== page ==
A computer symbolic algebra system.

## Basics

I’m all about open-source tools, as a rule. Mathematica is not that. But the fact remains that the best table of integrals that exists is Mathematica, that emergent computation of the cellular automaton that implements Stephen Wolfram’s mind. I should probably work out what else it does, while I have a their seductively cheap student-license edition chugging away.

### Pros

- Magickal calculus engine. It gives you all the integrals you can eat, but at great cost to your soul.
- Built-in latex editor

### Cons

- It’s a weird language, with horrible default scoping (Cross-document namespace pollution? Really?)
- Even as probably the most popular computer algebra system, just not
*that*popular. Ergo, weak community.

## Tips

The substitution operator is
`/.`

which is terrible to search for.
The help easiest to find under the alias `ReplaceAll`

.

`{x, x^2, y, z} /. x -> 1`

Comments syntax:

`(* stuff *)`

Typing symbols is easy; just use the combination of `Esc`

and autocomplete.

Scope is weird per default: most tutorials have you executing everything in promiscuous global scope.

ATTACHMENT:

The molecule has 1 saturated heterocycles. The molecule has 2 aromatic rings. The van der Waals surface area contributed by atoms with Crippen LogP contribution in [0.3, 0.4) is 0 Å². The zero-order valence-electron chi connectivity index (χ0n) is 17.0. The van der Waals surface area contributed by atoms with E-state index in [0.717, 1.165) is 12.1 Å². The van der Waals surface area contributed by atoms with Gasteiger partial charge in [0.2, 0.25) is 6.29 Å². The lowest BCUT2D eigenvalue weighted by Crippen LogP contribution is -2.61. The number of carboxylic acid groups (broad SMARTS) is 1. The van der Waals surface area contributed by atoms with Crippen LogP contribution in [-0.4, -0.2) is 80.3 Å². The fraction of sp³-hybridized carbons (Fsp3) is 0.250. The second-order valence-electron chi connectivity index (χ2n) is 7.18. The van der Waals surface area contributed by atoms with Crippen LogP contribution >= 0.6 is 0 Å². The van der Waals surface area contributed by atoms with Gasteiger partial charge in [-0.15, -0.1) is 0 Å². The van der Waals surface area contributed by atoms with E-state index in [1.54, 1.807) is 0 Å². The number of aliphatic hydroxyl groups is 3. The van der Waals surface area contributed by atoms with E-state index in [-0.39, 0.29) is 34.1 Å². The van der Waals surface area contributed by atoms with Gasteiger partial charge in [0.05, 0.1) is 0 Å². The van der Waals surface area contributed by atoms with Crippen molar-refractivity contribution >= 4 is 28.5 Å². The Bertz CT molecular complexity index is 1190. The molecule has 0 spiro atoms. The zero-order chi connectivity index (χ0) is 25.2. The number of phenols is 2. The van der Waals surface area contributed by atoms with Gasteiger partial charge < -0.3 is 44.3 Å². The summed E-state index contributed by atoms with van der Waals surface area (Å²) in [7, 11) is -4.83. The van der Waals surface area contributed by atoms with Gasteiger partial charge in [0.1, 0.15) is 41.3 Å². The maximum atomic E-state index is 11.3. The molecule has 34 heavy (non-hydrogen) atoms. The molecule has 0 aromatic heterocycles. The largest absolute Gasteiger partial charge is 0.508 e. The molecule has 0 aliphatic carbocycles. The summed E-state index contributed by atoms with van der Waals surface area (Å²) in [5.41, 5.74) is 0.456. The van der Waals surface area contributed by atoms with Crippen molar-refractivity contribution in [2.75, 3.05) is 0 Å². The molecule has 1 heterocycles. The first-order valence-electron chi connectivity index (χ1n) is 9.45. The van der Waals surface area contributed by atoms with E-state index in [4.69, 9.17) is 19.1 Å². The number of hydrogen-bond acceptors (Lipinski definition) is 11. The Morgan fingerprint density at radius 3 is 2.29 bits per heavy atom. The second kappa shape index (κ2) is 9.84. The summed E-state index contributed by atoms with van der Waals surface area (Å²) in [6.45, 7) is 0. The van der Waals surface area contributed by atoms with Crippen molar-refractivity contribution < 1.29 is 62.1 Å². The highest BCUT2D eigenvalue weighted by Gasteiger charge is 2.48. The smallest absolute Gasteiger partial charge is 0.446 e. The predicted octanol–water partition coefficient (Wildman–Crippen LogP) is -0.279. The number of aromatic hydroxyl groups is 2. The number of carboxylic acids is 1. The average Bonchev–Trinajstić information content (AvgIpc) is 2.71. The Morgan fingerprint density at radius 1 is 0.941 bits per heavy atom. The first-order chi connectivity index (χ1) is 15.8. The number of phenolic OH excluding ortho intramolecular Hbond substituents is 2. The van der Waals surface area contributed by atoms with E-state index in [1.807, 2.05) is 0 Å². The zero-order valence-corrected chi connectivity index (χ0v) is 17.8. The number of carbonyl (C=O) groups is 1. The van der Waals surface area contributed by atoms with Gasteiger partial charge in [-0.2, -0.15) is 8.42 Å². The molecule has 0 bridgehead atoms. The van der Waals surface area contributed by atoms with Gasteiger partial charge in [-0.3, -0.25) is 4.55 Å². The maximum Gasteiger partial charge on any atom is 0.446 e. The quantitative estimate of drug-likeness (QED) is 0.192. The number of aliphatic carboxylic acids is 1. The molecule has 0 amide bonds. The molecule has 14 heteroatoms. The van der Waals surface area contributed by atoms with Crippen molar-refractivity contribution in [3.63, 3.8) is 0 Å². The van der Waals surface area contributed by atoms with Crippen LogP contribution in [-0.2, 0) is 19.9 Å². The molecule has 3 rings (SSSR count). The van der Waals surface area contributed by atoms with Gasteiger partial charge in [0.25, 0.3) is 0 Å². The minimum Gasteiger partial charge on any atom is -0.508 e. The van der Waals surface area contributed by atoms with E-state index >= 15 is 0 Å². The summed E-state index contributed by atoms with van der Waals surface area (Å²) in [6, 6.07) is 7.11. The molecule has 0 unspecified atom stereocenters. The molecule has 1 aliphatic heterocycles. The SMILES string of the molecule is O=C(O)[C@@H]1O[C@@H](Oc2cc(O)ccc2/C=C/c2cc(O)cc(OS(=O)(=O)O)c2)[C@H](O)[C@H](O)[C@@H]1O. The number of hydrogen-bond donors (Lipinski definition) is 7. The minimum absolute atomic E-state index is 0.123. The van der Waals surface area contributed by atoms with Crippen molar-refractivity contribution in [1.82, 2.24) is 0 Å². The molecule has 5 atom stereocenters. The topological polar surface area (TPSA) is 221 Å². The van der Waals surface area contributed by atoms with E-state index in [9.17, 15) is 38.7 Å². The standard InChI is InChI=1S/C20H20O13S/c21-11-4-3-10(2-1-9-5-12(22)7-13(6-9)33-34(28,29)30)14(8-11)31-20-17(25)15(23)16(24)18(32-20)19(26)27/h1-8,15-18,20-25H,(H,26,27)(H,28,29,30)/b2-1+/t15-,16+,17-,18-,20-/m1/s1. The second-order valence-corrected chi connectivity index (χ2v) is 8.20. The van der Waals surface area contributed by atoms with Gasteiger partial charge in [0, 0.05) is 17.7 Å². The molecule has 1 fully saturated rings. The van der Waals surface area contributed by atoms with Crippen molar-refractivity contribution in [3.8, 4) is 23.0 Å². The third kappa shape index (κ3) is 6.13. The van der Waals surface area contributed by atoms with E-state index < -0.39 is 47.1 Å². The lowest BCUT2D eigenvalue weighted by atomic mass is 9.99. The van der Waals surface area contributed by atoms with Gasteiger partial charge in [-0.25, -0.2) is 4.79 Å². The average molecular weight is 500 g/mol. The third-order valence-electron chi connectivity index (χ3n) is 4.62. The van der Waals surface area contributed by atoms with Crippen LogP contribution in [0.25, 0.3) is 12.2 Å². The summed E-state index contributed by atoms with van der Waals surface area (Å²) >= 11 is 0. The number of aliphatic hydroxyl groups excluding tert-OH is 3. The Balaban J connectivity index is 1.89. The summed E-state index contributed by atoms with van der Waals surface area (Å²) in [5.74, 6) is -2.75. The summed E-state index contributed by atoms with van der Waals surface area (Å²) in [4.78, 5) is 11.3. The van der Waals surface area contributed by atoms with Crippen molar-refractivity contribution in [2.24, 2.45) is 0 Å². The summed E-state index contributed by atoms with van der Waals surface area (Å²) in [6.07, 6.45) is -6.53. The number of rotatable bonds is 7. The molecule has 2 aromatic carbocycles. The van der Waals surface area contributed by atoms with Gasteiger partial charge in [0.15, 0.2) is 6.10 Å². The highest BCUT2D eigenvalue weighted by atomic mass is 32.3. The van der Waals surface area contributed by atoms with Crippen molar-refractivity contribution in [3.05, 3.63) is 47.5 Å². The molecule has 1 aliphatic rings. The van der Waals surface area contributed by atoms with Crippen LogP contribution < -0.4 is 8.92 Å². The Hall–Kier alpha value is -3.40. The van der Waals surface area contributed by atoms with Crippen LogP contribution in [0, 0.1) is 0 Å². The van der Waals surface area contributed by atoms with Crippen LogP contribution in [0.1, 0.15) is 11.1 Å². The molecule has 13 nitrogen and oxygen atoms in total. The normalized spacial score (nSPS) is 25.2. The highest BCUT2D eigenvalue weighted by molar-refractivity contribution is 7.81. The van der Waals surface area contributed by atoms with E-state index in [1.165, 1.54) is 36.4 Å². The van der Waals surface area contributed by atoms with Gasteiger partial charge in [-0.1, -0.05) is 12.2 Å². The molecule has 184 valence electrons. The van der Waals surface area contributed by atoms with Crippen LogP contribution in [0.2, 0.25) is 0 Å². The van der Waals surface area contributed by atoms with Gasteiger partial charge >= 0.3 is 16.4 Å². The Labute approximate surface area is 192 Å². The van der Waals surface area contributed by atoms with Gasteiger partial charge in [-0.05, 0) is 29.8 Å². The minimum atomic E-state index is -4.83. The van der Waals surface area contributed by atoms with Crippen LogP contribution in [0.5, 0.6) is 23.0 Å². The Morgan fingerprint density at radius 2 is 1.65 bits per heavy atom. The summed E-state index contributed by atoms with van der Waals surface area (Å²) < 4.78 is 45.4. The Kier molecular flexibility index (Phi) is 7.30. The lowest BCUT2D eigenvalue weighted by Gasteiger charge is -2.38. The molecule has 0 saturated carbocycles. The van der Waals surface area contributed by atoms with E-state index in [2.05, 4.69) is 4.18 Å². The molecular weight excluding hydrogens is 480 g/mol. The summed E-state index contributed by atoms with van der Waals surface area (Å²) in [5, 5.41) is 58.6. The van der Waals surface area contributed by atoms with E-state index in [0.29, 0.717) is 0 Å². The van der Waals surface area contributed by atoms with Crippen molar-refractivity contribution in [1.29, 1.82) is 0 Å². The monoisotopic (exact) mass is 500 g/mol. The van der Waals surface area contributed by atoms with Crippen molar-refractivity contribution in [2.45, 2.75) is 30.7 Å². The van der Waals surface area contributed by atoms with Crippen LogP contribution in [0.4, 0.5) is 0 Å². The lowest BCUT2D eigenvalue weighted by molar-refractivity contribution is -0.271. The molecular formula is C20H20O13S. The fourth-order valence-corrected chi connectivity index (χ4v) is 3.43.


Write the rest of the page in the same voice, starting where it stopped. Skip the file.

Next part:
Also when a symbol is resolved nd how a function is evaluated are both unusual.
Since I am not a heavy Mathematica user, half my time is spent debugging problems with stale definitions and weird scope behaviour.
To get various approximations to local scope, keywords to look for are `Hold`

, `Block`

and delayed assignment.
Multiple clashing function definitions will hang around silently conflicting with one another;
use `ClearAll`

to remove all the definitions of a term to avoid this.
As David Reiss points out, if you define

```
g[x_]:=x^2
g[2]:="cheese"
```

then when you execute `g[2]`

you get `"cheese"`

and not `4`

.

## Links

Here are some links that I have found useful.

- James J. Kelly’s Essential Mathematica for Students of Science